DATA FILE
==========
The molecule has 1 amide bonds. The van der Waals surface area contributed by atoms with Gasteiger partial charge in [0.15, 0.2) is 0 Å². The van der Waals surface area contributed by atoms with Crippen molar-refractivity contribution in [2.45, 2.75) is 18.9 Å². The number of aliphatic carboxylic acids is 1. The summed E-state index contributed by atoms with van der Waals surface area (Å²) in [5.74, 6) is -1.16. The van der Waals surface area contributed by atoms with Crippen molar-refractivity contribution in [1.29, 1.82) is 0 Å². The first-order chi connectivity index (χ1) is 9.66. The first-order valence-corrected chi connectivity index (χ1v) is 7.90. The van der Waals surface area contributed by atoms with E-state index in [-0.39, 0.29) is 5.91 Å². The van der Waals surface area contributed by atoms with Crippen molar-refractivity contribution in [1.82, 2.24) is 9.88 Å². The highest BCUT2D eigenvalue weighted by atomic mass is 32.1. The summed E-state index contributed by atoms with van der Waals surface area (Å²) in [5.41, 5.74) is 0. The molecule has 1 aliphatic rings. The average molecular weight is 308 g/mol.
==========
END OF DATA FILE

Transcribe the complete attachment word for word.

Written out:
The molecule has 1 amide bonds. The van der Waals surface area contributed by atoms with Gasteiger partial charge in [0.15, 0.2) is 0 Å². The van der Waals surface area contributed by atoms with Crippen molar-refractivity contribution in [2.45, 2.75) is 18.9 Å². The number of aliphatic carboxylic acids is 1. The summed E-state index contributed by atoms with van der Waals surface area (Å²) in [5.74, 6) is -1.16. The van der Waals surface area contributed by atoms with Crippen molar-refractivity contribution in [1.29, 1.82) is 0 Å². The first-order chi connectivity index (χ1) is 9.66. The first-order valence-corrected chi connectivity index (χ1v) is 7.90. The van der Waals surface area contributed by atoms with E-state index in [-0.39, 0.29) is 5.91 Å². The van der Waals surface area contributed by atoms with Crippen molar-refractivity contribution in [1.82, 2.24) is 9.88 Å². The highest BCUT2D eigenvalue weighted by atomic mass is 32.1. The summed E-state index contributed by atoms with van der Waals surface area (Å²) in [5.41, 5.74) is 0. The molecule has 1 aliphatic rings. The average molecular weight is 308 g/mol.